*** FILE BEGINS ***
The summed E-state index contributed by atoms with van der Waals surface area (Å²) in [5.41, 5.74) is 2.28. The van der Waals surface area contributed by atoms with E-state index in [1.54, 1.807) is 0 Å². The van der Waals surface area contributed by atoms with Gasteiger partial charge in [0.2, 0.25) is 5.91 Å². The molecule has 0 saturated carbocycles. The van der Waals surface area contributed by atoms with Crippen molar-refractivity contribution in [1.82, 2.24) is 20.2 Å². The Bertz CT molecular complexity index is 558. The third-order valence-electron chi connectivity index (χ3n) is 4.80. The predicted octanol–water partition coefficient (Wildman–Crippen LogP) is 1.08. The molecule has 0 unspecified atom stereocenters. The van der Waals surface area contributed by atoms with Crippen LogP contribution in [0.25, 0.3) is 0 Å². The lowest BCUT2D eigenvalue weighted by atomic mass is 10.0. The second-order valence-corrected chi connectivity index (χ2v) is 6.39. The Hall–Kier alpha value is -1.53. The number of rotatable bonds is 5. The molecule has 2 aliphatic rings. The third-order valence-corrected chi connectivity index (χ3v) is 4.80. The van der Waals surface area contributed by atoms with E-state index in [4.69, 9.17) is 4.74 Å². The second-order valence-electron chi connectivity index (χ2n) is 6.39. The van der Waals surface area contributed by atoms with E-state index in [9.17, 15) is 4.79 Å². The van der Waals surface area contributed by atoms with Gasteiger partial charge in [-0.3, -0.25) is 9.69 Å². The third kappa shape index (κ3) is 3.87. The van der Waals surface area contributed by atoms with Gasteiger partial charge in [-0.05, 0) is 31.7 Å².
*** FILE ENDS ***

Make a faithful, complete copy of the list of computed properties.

The summed E-state index contributed by atoms with van der Waals surface area (Å²) in [5.41, 5.74) is 2.28. The van der Waals surface area contributed by atoms with E-state index in [1.54, 1.807) is 0 Å². The van der Waals surface area contributed by atoms with Gasteiger partial charge in [0.2, 0.25) is 5.91 Å². The molecule has 0 saturated carbocycles. The van der Waals surface area contributed by atoms with Crippen molar-refractivity contribution in [1.82, 2.24) is 20.2 Å². The Bertz CT molecular complexity index is 558. The third-order valence-electron chi connectivity index (χ3n) is 4.80. The predicted octanol–water partition coefficient (Wildman–Crippen LogP) is 1.08. The molecule has 0 unspecified atom stereocenters. The van der Waals surface area contributed by atoms with Crippen LogP contribution in [0.25, 0.3) is 0 Å². The lowest BCUT2D eigenvalue weighted by atomic mass is 10.0. The second-order valence-corrected chi connectivity index (χ2v) is 6.39. The Hall–Kier alpha value is -1.53. The number of rotatable bonds is 5. The molecule has 2 aliphatic rings. The third-order valence-corrected chi connectivity index (χ3v) is 4.80. The van der Waals surface area contributed by atoms with E-state index in [4.69, 9.17) is 4.74 Å². The second-order valence-electron chi connectivity index (χ2n) is 6.39. The van der Waals surface area contributed by atoms with E-state index in [9.17, 15) is 4.79 Å². The van der Waals surface area contributed by atoms with Gasteiger partial charge in [-0.3, -0.25) is 9.69 Å². The third kappa shape index (κ3) is 3.87. The van der Waals surface area contributed by atoms with Gasteiger partial charge in [-0.05, 0) is 31.7 Å².